During Covid-19 related lockdowns and quarantines, there are reported increase in the severity and frequency of domestic violence.
In France, reports of domestic abuse increased by 32-36 percent.
In the US, domestic violence reports increased by 25 percent, in Brazil it increased by 40-50 percent.
A surge in cases of gender-based violence was also seen in countries like Argentina, Peru, and Mexico.
In Colombia's capital Bogota, calls to police's 24/7 hotline to report violence against women had increased by a frightening 225 percent.
In one of their reports, Unicef expressed their worries about the rise of violence against women in the Rohingya camps in Cox's Bazar.
Many of the services provided to vulnerable women and survivors were temporarily discontinued during lockdowns which made these women even more helpless.
Often out of fear and shame, victims are unable to report their incidents. This means that the actual picture of violence against women during this pandemic might be even worse.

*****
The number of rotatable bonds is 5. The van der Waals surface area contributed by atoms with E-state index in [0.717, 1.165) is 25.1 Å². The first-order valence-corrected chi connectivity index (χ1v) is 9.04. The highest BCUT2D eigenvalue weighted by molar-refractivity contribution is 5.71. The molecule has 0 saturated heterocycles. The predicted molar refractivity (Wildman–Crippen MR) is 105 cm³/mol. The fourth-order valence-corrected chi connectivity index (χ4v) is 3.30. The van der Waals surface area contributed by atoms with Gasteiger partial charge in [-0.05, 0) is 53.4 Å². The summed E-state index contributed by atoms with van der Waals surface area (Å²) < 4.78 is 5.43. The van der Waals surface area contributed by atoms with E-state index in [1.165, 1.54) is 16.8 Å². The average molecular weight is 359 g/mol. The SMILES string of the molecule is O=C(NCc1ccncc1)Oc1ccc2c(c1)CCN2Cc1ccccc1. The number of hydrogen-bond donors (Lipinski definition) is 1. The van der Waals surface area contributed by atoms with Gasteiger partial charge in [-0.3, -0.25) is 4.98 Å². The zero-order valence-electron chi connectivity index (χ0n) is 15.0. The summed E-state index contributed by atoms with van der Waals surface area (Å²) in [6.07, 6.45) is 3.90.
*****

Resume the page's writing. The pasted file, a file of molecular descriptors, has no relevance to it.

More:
Evidence so far has shown that the gendered impact of Covid-19 is not linear as it is related to disease occurrence, mortality, and other social constructs including financial and psychological sufferings.
These issues can be considered as opportunities for reforms to help pave the way for a more equal post-Covid world.
The response to pandemics like this one must be effective in terms of public health efforts and policies without gender bias.
Therefore, gender perspective in terms of vulnerability, exposure to pathogens, and access to healthcare and its availability, and impacts need to be addressed and integrated into public health approaches and policy.
The key actors are governments and global health institutions who need to own up to gender bias and incorporate the voices of activists and stakeholders in the frontline.
Only a concerted effort will strengthen the preparedness and response to fight this pandemic in a gender-balanced way.
Dr Nazmul Alam, is associate professor of public health, Asian University for Women. Leesa Leebang Subba and Jeba Anika Paula, are students majoring in public health, Asian University for Women